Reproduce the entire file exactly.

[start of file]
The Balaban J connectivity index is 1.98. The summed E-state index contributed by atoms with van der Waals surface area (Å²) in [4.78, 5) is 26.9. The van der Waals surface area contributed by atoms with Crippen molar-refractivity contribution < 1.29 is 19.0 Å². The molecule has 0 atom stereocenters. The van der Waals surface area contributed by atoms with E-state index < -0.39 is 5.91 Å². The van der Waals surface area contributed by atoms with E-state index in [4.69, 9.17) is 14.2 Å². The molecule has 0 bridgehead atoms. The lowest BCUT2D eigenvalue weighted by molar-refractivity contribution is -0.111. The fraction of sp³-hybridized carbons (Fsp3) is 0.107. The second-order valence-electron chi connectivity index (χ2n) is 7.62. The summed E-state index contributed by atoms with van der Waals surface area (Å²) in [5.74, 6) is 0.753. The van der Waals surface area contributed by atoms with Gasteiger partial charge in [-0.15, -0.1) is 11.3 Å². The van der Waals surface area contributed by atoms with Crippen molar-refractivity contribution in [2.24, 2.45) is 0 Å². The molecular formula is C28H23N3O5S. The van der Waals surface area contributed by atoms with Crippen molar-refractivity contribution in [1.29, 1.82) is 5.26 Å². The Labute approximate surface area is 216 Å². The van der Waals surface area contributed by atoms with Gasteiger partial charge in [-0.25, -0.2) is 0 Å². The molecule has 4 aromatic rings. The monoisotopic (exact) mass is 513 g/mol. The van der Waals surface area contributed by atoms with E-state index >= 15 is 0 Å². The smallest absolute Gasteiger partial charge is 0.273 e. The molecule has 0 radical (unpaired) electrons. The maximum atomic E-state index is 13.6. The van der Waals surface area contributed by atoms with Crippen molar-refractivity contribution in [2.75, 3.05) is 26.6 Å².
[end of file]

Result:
The Balaban J connectivity index is 1.98. The summed E-state index contributed by atoms with van der Waals surface area (Å²) in [4.78, 5) is 26.9. The van der Waals surface area contributed by atoms with Crippen molar-refractivity contribution < 1.29 is 19.0 Å². The molecule has 0 atom stereocenters. The van der Waals surface area contributed by atoms with E-state index < -0.39 is 5.91 Å². The van der Waals surface area contributed by atoms with E-state index in [4.69, 9.17) is 14.2 Å². The molecule has 0 bridgehead atoms. The lowest BCUT2D eigenvalue weighted by molar-refractivity contribution is -0.111. The fraction of sp³-hybridized carbons (Fsp3) is 0.107. The second-order valence-electron chi connectivity index (χ2n) is 7.62. The summed E-state index contributed by atoms with van der Waals surface area (Å²) in [5.74, 6) is 0.753. The van der Waals surface area contributed by atoms with Gasteiger partial charge in [-0.15, -0.1) is 11.3 Å². The van der Waals surface area contributed by atoms with Crippen molar-refractivity contribution in [2.24, 2.45) is 0 Å². The molecular formula is C28H23N3O5S. The van der Waals surface area contributed by atoms with Crippen molar-refractivity contribution in [1.29, 1.82) is 5.26 Å². The Labute approximate surface area is 216 Å². The van der Waals surface area contributed by atoms with Gasteiger partial charge in [-0.25, -0.2) is 0 Å². The molecule has 4 aromatic rings. The monoisotopic (exact) mass is 513 g/mol. The van der Waals surface area contributed by atoms with E-state index >= 15 is 0 Å². The smallest absolute Gasteiger partial charge is 0.273 e. The molecule has 0 radical (unpaired) electrons. The maximum atomic E-state index is 13.6. The van der Waals surface area contributed by atoms with Crippen molar-refractivity contribution in [2.75, 3.05) is 26.6 Å².